Are you an adventurous traveller? Does downing worms and other creepy crawlies get your skin tingly and all excited?
Now here’s your next challenge – in Bali.
Don’t worry, you aren’t going to consume any local roach species, but simply some of the weirdest dishes and bizarre food you can find. It’s that rite of passage. You can’t say you’ve truly been to Bali if you haven’t tried any of these before.
1. Exotic Balinese Salad – Lawar Merah
The word for this iconic dish literally means ‘thinly sliced’ in Balinese.
It’s basically the Balinese version of coleslaw, but instead of cabbage and carrots you throw in tropical ingredients, such as young unripe jackfruit, coconut, string beans spiced with shrimp paste, turmeric, galangal, and other exotic spices.
You can find various versions of the dish pretty much everywhere in Bali, from the humble roadside shacks to the fancy fine dining restaurants (one of the most popular would be Warung Lawar Kartika at Jl.Bypass Ngurah Rai, Sanur).
So what’s so bizarre about it?
Another key ingredients used in lawar is raw pig’s blood – that’s how the dish got its reddish colour.
So the next time someone asks you: “Bani ngajeng lawar?” (Are you brave enough to eat lawar?), you know what you’re getting into.2. Crunchy Bee Larvae Salad – Lawar Nyawan
In another twist to the Balinese salad, instead of pig’s blood, this one uses bee larvae.
The crunchy larvae is extracted from the honeycomb by boiling the hive, and the usual lawar spices and young unripe papaya are then added to the mixture, resulting in a spicy sweet light crunchy salad.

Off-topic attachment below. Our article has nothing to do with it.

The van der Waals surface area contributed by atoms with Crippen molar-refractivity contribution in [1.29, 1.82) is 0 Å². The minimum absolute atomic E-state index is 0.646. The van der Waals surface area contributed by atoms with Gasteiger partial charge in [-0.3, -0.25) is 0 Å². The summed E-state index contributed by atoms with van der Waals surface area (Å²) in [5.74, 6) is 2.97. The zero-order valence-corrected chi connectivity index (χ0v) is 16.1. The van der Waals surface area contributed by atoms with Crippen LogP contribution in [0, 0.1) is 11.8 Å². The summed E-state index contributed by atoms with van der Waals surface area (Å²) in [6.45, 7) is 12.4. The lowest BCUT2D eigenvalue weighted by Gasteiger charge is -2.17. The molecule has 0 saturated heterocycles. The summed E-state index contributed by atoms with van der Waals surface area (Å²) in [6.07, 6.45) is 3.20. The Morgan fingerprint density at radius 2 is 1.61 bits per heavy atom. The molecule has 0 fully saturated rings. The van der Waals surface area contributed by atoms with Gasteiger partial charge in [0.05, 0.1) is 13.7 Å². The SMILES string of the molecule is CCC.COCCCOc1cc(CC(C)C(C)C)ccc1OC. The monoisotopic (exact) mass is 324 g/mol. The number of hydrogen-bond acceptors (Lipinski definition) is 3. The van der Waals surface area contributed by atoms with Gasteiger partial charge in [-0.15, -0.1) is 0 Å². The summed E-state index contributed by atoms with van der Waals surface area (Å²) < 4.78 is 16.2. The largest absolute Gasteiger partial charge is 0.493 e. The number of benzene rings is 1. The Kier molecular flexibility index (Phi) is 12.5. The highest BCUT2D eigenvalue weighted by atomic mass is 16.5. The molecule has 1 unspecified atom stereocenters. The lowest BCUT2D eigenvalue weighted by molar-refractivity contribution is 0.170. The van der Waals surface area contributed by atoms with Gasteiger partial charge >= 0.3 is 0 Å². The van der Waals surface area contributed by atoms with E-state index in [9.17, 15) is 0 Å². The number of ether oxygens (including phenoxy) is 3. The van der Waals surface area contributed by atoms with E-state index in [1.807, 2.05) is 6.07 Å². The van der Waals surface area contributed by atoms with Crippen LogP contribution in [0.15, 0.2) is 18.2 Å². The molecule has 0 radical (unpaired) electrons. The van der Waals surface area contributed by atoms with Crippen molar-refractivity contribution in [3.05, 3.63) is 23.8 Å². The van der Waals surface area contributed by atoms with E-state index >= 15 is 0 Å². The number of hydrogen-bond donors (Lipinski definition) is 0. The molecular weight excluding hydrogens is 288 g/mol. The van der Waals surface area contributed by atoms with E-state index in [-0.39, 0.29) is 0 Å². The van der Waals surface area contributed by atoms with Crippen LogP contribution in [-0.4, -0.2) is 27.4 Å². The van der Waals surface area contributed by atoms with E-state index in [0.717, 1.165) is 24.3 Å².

Beehives are not commonly found in the produce market and are getting increasingly difficult to source for. The result? The surprisingly tasty dish has thus become a rare delicacy.
If you need some recommendations, Warung Dita in Jl.Ahmad Yani, Denpasar is probably one of the very few restaurants that still feature Lawar Nyawan on their menu.
And do you know, eating the larvae is scientifically proven to lower blood pressure too?
3. Deep Fried Chicken Feet – Keripik Ceker
Keripik means chips and ceker means chicken feet.
What? Yep, another bizarre food. But who knew chicken feet can be such a tasty treat? And mind you, it doesn’t come cheap too.
One bag of this crunchy stuff can cost up to IDR 90,000 (that’s almost US$ 10). You can find cheaper ones of course, that may also mean exposing yourself to all sorts of health risks, as feet are not exactly the cleanest part of a chicken’s body.
Considering that they are also byproducts of the poultry industry, it’s highly likely they’re not handled with the utmost care as well.
Its taste is actually a bit of an anticlimax – deep frying the chicken feet to a crisp means the original taste is already lost, though of course, it’s still delicious.
Eager to try? You can easily find them in shops around Bali, including the Balinese one-stop-shopping megastore Krisna.
4. Unique food only during Ramadhan – Sate Susu
Sate or satay is a word used to describe any food item prepared and served with a skewer.
Susu means milk. So does satay susu mean skewered milk?
Not really. It’s actually skewered cow udders.
At a glance, it may look like any other satay made from white meat, but you’ll recognise this by its chewy texture. Considered a delicacy, Sate Susu can only be found during the holy month of Ramadhan.
As most Balinese are Hindus, this is actually a dish commonly eaten by migrant Javanese living in an area aptly called Kampung Jawa (Javanese Village), in Desa Wanasari, Denpasar. It’s probably one of the best places you can find this unique satay, apart from seasonal bazaars around Bali. Do look out for them at the food market along Jalan Ahmad Yani (near Baiturrahmah Mosque, opens from 4pm to around 6.15pm), and be fast to grab them as it will all be snatched up before they break the fast!